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Tue Jul 6, 2021, 10:59 AM

Why Did the Police Shoot Matthew Zadok Williams? [View all]


On the afternoon of April 13th, around two o’clock, Hahnah Williams, a lawyer in Atlanta, received a call from her twelve-year-old niece, who told her to come to her mother’s house right away. Hahnah could hear her mom, Chris Ann Lewis, crying in the background. The phone rang again a few minutes later, as Hahnah was putting on her shoes; it was an agent with the Georgia Bureau of Investigation. He said that Hahnah’s younger brother, Matthew Zadok Williams, a self-taught investor in his thirties who lived alone and went by his middle name, had died the day before in “an officer-involved shooting.” “I thought, How?” Hahnah recalled later. “He doesn’t leave the house!” Zadok preferred solitude and rarely went anywhere. When she arrived at her mother’s house, the agent was there. Hahnah asked him where the shooting happened, and he gave her the address. “He lives there!” she exclaimed. “Did they just come and hunt him?” she recalls thinking.

The DeKalb County Police Department had issued a statement about the shooting that morning, though it did not mention Zadok by name. The statement reported that a man “aggressively wielding a knife” had “lunged at officers with the knife causing one of them to discharge their firearm” and then had “fled into a vacant residence.” He had, according to the statement, come back out and lunged at officers with the knife, again “causing an officer to discharge his firearm,” and then gone “back into the residence.”


Late on the afternoon of April 13th, Hahnah and her mother joined other members of the family at the Terraces. Inside Zadok’s home, they saw blood on the floor and walls. They also noticed what looked like marks from a knife on the door handle. The condo attached to Zadok’s was being renovated by its owner, Jeffrey Dotson, who usually rented it out—it was unoccupied, and the family suspected that this was the vacant residence the police had mentioned in their initial statement, which informed early news reports of the incident. Dotson told me that, in early March, Zadok had called him to let him know about a leak in his place that could be damaging Dotson’s side, and offered to pay for any damages. “He was very proactive,” Dotson said. “A good neighbor.”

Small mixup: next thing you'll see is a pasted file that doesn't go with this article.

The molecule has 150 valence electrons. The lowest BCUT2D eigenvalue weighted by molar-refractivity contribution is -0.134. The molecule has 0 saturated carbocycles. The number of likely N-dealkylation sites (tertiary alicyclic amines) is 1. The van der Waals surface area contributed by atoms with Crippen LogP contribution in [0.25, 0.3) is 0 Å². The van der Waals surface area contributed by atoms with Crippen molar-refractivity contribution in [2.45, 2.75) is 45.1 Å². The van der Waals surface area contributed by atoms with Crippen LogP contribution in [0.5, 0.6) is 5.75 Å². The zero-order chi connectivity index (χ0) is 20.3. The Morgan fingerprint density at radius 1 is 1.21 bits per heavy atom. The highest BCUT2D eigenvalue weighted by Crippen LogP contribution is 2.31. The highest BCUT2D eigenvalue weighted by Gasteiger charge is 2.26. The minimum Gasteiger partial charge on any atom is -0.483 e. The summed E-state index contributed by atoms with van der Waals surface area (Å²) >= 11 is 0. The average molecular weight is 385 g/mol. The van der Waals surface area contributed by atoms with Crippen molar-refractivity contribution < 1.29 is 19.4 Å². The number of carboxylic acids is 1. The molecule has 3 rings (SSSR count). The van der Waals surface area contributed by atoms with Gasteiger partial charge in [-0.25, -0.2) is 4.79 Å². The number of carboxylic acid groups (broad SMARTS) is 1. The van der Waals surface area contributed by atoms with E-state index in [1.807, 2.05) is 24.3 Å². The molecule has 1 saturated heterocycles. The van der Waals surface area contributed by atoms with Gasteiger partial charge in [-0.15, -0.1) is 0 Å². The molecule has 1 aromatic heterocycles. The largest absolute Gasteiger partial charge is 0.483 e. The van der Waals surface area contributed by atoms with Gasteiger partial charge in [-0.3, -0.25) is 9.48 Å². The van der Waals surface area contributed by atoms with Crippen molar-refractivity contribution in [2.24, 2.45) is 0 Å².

The family walked around the complex, asking neighbors what they had heard and seen. Among the people they spoke to was Jason Neal, who later told Channel 2 News in Atlanta what he’d told the Williams family, that he’d seen “a young man running from the police” who had “jumped on the rooftop, kicked in a window” and then jumped through it. Other neighbors told the Williams family that they’d seen a man with a bucket, but no knife. Zadok’s sisters had seen him with his bucket before, dealing with some kind of plumbing issue in the crawl space beneath the house. Neighbors also said that a long time passed before anyone helped Zadok. “When we interviewed witnesses,” Hahnah said, “they told us that E.M.S. did not enter the house until over an hour after the shooting.”

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